5. Assuming you and the board are in alignment on your authority and responsibility. Confusion in this area leads to conflict. Prepare a document called “limits of authority” and submit it to the board for discussion and approval. This document lists everything the CEO can and cannot do without board approval. Areas that should be covered include hiring and firing, limits on spending and expenses, investments in product development, acquisitions, creation and divestment of product lines, etc.

Sometimes, the CEO may have to help the board get clear on what its job is. A board’s job is oversight of the CEO, preparing and monitoring the strategic plan, and approving and monitoring the annual operating budget. That is it. Everything else should be reserved for the CEO.

6. Letting the board shirk its responsibility or push it off on you. A perfect example is CEO succession planning. That is clearly a board responsibility. But some boards don’t do it because it can be uncomfortable, especially if the CEO is doing a great job. It is the board’s responsibility to do this, and then it becomes the CEO’s job to execute it.

Another example is strategic planning. That responsibility falls somewhere between the board and the CEO, but it can’t be done properly without the active participation of both. The board should prepare the strategic plan and then it is the CEO’s job to execute it and report progress to the board.

The delicate balance between a board and CEO is essential for effective governance. By clarifying roles, fostering transparency and upholding mutual trust, boards and CEOs can work harmoniously to drive organizational success and achieve their respective objectives.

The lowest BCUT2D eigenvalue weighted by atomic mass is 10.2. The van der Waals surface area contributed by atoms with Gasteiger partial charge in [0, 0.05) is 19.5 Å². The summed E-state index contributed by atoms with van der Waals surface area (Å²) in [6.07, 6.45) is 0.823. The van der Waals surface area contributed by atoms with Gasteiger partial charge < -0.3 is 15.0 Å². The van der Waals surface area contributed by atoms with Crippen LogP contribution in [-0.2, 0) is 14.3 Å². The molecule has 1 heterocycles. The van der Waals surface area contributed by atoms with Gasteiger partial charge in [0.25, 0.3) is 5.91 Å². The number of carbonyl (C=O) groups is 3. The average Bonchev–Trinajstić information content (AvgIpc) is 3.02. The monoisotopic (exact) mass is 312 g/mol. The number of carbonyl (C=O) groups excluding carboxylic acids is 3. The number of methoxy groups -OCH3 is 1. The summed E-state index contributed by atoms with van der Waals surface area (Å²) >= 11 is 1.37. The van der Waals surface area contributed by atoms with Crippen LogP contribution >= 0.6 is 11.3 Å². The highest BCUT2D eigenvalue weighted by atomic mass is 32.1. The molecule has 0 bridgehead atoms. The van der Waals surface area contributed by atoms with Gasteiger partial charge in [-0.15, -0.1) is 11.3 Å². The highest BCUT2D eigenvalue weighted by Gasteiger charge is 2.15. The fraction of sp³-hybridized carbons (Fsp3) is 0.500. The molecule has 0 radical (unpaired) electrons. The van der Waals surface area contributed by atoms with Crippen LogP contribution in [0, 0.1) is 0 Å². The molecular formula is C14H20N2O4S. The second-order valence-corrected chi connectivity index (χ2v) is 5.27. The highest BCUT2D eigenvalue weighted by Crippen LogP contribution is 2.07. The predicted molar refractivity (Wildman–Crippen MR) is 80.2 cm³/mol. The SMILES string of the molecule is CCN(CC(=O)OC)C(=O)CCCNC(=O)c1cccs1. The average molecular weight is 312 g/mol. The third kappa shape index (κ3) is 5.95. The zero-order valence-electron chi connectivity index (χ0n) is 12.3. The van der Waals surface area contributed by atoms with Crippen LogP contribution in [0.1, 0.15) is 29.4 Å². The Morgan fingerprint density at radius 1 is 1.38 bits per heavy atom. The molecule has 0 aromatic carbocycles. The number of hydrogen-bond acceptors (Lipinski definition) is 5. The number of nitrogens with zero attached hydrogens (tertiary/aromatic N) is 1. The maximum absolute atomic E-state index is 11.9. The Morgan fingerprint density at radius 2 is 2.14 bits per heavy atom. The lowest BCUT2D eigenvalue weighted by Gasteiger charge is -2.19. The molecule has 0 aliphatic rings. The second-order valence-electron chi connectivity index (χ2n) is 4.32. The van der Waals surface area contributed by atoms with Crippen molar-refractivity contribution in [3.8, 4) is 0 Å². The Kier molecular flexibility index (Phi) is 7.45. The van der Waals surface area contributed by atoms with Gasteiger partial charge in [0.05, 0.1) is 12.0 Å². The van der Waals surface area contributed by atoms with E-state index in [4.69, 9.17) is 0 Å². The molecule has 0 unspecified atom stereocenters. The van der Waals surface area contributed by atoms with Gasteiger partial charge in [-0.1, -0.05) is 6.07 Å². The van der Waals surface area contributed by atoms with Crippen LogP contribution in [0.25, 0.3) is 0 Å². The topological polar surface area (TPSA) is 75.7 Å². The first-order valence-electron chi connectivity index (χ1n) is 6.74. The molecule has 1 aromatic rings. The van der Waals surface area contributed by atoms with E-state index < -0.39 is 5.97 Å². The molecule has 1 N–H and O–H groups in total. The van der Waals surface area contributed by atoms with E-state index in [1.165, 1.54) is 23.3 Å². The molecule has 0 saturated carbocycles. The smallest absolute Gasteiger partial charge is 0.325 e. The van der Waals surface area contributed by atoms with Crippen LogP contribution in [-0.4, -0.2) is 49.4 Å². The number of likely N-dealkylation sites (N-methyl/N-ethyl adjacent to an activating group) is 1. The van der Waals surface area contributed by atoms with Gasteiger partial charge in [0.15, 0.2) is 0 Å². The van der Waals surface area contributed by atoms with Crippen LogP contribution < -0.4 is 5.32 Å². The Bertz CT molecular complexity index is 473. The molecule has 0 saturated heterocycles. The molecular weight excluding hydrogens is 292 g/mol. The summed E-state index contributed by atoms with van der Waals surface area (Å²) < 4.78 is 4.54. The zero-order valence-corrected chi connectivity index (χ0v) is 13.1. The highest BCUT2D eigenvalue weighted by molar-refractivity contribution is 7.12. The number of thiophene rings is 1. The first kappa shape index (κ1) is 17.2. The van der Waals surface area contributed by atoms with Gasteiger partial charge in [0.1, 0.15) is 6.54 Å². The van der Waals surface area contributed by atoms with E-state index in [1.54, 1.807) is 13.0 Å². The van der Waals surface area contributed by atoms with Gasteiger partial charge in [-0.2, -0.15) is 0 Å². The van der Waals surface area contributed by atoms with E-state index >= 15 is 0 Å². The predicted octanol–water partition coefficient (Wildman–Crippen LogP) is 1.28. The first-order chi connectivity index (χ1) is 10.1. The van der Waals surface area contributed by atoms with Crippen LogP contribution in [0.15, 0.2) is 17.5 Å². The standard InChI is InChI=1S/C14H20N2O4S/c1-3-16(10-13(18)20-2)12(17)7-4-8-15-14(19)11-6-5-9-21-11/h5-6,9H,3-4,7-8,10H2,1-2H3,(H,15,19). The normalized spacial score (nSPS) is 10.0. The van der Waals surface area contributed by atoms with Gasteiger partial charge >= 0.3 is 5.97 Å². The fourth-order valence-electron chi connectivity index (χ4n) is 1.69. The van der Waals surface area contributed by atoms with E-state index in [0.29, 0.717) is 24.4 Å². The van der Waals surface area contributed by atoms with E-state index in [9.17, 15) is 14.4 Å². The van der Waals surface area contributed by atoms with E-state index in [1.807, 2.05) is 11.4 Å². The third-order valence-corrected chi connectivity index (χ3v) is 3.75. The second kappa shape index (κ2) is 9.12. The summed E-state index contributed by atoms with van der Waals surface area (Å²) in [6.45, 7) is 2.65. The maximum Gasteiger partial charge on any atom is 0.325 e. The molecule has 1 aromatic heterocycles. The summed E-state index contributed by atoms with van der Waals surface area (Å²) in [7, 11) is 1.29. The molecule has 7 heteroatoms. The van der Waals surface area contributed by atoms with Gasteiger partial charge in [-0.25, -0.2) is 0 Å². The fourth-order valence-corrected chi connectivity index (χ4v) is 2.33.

Steven L. Blue  is president & CEO of global manufacturer Miller Ingenuity. He teaches executives, leaders, entrepreneurs, and anyone seeking to learn how to maximize their company’s growth through fostering company culture and innovation. He serves as CEO-in-Residence at Winona State University. 

****To comment on this article, please scroll down past story recommendations to "Voice Your Opinion." 

Popular Sponsored Recommendations

Why DataOps may be the key to unlocking the full potential of digital transformation

Nov. 3, 2023
Read the 2023 market survey conducted by IndustryWeek

Digitally Transforming Data and Processes With Product Lifecycle Management

Oct. 29, 2023
Manufacturers face increasing challenges in product development as they strive to consistently deliver improved results. Discover how industry leaders are improving time-to-market...

Food and Beverage 2024 Trends and Outlook for North America

Oct. 29, 2023
Ready to hear what 200 of your peers said are the top challenges and opportunities in 2024? Don’t fall behind. Uncover actionable insights to better prepare for 2024 in this whitepaper...

Navigating Disruption: A Leader’s Guide to Strategy Under Uncertainty

Nov. 1, 2023
AI, sustainability, digital--industrials are facing disruptive forces that are redefining what it takes to win. What got your company where it is today won’t get you where you...

Voice your opinion!

To join the conversation, and become an exclusive member of IndustryWeek, create an account today!